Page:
Here are some more interesting facts from a survey conducted by Kellogg’s:
- Nutrition experts agree that breakfast in the morning helps children focus in the classroom.
- 9 in 10 Latina mothers want their kids to eat breakfast every day.
- Latina mothers are 20% more likely than mothers overall to get up early and prepare breakfast.
Want to learn more about the Kellogg’s survey? Visit AmaTuCereal.com.
Disclosure: This is not a paid or sponsored post. Kellogg’s sponsored my attendance at the Blogalicious conference. All opinions are my own.
These are some things I’ve observed with my own children who are being raised between Salvadoran and American cultures. Which ones apply to your bicultural children? What are some of the unique things about your child and the cultures they’re being raised in?
15 signs you’re doing a good job of raising bicultural children
#1. The forks on the dinner table go untouched as they scoop up every bite of their meal in a tortilla.
#2. Not only can they dance the Hokey Pokey, they know the moves to La Bala.
#3. Their iPod contains popular American music, but also a cumbia or two.
#4. They own at least one pair of pajamas from St. Jack’s, a Selecta uniform, and at least one shirt with incorrect English phrasing on it, (bought for them by a Tío who didn’t know better.)
#5. A look in their toy box reveals not just a Nintendo DS but trompos and capiruchos.
#6. They have been equally visited by both Ratoncito Pérez and the Tooth Fairy.
#7. They become perplexed when their Anglo school friends don’t know what common everyday household objects such as a “comal” are.
#8. They can do a perfect Chavo del 8 impression.
#9. They drink horchata with their peanut butter and jelly sandwich at lunch time.
#10. There are people completely unrelated to them that they call “Tío” and “Tía.” They’re shocked to find out they aren’t really family.
#11. When anyone talks about “football” they assume the conversation is about soccer.
#12. They have the English and Spanish version of their favorite bedtime story.
#13. For Christmas dinner they request that in addition to ham, you prepare panes con pavo.
#14. They use a chancla to kill moscas and are surprised to learn that an invention called a “flyswatter” actually exists.
#15. Despite the craziness of their own household, they find mono-cultural houses to be “kind of weird.”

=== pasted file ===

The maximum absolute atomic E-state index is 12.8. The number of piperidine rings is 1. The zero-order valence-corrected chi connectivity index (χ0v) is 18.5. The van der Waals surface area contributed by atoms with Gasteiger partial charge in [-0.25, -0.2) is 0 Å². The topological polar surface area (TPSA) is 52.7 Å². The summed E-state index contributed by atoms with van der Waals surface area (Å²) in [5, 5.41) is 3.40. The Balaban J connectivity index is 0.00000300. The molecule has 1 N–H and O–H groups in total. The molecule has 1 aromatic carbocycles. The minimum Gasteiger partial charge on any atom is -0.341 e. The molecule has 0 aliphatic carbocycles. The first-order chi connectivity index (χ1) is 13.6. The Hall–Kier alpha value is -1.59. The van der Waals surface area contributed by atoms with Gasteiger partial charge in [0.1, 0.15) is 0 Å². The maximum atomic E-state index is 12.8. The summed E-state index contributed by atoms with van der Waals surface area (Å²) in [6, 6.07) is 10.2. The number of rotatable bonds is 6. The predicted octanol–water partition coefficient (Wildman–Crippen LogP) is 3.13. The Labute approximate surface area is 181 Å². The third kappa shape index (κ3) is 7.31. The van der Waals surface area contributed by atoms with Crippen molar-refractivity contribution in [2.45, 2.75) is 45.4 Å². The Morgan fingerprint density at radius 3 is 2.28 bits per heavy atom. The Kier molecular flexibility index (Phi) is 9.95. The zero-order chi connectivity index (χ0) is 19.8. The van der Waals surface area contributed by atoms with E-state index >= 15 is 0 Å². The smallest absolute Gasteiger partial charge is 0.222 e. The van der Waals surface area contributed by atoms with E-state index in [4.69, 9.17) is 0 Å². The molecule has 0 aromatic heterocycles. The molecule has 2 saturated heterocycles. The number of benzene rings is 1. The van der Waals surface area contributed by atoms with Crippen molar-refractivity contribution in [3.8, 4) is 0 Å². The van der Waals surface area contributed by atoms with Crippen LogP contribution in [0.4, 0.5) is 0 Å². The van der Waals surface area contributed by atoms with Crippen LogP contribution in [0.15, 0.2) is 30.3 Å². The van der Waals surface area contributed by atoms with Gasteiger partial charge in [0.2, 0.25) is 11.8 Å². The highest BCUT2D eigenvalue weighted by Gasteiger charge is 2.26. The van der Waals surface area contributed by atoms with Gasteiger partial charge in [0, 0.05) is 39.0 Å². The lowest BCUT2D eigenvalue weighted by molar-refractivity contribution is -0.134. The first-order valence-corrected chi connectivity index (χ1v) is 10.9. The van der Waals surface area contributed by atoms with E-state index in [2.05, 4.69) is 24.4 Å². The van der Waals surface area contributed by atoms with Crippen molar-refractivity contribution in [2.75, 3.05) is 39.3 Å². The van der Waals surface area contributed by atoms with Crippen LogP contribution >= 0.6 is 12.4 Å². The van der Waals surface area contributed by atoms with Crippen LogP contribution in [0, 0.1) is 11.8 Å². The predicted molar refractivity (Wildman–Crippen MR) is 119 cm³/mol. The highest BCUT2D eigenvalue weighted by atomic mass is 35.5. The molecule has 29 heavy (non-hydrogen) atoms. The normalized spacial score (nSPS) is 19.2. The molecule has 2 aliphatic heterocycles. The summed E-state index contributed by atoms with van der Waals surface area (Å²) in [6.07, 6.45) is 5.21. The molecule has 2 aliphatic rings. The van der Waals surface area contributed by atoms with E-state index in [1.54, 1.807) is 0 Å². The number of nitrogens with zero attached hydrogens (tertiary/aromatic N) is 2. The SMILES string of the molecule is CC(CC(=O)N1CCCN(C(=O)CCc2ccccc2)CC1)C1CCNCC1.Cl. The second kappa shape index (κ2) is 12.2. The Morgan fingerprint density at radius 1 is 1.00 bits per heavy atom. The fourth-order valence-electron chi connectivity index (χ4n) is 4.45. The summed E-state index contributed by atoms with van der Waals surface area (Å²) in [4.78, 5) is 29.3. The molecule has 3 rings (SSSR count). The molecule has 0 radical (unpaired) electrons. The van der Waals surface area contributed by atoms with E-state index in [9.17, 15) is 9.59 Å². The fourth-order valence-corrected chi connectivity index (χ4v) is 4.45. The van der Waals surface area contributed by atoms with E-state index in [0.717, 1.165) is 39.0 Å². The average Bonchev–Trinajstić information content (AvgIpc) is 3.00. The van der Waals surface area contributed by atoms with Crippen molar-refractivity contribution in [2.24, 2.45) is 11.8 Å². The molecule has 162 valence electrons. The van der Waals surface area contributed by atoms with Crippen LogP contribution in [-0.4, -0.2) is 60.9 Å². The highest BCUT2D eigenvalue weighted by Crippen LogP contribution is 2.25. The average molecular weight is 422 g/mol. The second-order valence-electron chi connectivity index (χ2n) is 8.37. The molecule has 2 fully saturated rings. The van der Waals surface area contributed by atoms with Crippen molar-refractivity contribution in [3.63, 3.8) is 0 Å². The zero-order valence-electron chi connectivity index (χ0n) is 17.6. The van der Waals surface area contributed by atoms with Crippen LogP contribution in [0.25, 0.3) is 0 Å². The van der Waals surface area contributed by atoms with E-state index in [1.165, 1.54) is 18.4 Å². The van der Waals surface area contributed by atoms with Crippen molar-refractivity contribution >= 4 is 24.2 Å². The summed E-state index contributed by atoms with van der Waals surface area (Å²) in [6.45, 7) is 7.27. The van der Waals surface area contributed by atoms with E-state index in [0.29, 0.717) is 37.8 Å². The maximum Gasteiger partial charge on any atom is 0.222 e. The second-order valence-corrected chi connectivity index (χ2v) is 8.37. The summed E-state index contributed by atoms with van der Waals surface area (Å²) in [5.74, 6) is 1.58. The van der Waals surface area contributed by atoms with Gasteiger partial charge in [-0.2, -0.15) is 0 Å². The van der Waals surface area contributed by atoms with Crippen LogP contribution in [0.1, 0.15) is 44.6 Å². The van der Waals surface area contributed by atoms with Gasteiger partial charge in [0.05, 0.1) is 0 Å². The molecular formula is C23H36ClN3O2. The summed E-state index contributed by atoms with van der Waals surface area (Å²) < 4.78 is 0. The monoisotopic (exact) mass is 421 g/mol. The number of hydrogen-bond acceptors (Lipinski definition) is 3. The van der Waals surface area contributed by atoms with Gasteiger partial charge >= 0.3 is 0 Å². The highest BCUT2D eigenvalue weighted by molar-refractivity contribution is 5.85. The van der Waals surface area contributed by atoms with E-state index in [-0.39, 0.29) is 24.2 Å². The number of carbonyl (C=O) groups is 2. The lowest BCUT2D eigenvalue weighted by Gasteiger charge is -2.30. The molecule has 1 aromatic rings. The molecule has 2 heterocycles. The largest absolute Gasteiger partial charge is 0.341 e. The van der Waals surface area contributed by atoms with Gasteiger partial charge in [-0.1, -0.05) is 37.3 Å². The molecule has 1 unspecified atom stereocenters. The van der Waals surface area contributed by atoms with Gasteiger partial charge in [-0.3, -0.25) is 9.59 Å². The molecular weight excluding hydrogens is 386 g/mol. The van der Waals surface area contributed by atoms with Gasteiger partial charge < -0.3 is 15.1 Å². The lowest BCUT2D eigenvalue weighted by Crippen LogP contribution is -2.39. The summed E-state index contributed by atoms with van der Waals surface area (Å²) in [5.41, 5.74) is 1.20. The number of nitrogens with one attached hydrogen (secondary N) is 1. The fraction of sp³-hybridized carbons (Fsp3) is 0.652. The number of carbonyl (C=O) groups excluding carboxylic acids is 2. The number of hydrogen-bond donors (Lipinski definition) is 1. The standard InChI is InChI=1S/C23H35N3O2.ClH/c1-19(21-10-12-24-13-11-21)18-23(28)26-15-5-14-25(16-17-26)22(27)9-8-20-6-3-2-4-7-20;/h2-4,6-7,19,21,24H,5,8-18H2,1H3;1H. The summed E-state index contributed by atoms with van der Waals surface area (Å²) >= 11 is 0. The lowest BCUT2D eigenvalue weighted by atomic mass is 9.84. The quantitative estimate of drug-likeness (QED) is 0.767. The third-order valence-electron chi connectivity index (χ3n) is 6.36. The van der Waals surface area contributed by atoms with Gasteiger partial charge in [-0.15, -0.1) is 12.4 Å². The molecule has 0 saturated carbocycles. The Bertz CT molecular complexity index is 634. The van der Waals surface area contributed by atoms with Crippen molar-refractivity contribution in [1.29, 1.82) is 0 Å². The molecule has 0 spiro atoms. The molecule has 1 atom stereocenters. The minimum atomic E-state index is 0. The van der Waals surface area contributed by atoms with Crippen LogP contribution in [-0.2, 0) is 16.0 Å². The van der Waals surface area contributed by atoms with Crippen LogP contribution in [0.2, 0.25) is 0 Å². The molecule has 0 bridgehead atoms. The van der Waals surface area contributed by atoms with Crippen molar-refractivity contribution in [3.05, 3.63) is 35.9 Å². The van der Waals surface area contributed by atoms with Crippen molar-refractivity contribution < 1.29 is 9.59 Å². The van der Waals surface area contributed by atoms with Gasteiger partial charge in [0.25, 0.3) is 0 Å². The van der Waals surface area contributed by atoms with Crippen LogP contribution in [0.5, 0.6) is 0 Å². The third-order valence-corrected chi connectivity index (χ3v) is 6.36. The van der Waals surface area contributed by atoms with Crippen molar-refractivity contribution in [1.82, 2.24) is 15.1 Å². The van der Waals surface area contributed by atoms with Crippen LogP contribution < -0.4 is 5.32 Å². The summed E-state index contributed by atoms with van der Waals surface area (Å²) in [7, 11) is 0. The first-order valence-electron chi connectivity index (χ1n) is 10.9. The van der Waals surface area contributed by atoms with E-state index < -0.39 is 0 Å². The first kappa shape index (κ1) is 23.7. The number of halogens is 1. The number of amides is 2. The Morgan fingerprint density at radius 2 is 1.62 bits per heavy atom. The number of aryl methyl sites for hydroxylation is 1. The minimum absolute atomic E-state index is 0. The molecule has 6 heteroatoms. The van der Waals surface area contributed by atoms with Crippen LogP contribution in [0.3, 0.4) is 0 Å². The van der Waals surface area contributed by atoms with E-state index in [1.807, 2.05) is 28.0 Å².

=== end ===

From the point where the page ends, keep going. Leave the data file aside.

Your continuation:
Carlos recently started college classes in Dental Assisting. We really aren’t quite sure what he’ll do with that certificate when/if he passes, since dental assistants make half of what he makes at his labor job.
College is something Carlos has wanted to do since before he even came to the United States. He actually wanted to be a doctor in El Salvador, but he couldn’t afford to go to university – He immigrated here instead. Speaking almost no English, he washed windows, worked at McDonald’s, put flyers on cars. He left his dreams of being a doctor far behind.
Fourteen years later the opportunity came up for him to take this Dental Assisting course. Everything fell into place – he received a grant that covered the entire cost, the classes are 5 minutes down the street from our house, and the class is in the evenings so it doesn’t interfere with his work day. We decided, ¿Por qué no? … Why not?
The only thing Carlos was uncertain about was his English. He questioned whether it was yet good enough to make it through a college class. I told him he had nothing to lose and everything to gain. I told him I would study with him for as long as it took until he understood everything. In the end, even if he completely failed, at least he would have tried instead of spent the rest of his life wondering what could have been.
Well, Carlos has made it through 2 weeks of classes now. On his first test? He received an 83% B.
Evenings are a little crazy here. The other night I was simultaneously helping both our boys with their homework while helping Carlos study words even I have trouble pronouncing in English, (Circumvallate lingual papillae, anyone?)
Sometimes I just pronounce the words the way a Spanish speaker would when I’m dictating and he’s writing so I don’t have to spell them. Other times, it just so happens that a knowledge of Spanish helps one memorize the meaning of words that are rooted in Latin.
nonmaleficence – do no harm
The “no mal” is right there. “Not bad” makes it easier to remember that it means “do no harm” – (with “harm” obviously being “bad”.)
veracity – truthfulness
In Spanish, “truth” is “veracidad” – so again, being a non-native English speaker is actually helpful with some of this vocabulary.
Sometimes being a Spanish speaker isn’t helpful at all though.
We laughed at this one for a few minutes before we could get back on track. Apparently a “mamelon” is only the “edge of an incisor tooth when it first erupts through the gum.” (Boring in comparison to what we were thinking about!)
Anyway, even though we aren’t sure where this class might take him, I think it’s a good thing. Not only is Carlos building confidence, but he’s setting an example for the boys. He always tells them, “Go to college so you don’t have to work like a burro.” Now he is showing them what can be done when you take a chance and put your heart into it.
How many more advantages our kids have compared to what Carlos came from – and yet there he is, with a backpack full of books at 33 years old and still speaking English with an accent so thick I sometimes have to help him out at drive thru windows.
Maybe he won’t ever be Dr. López, but I’d say nothing is impossible.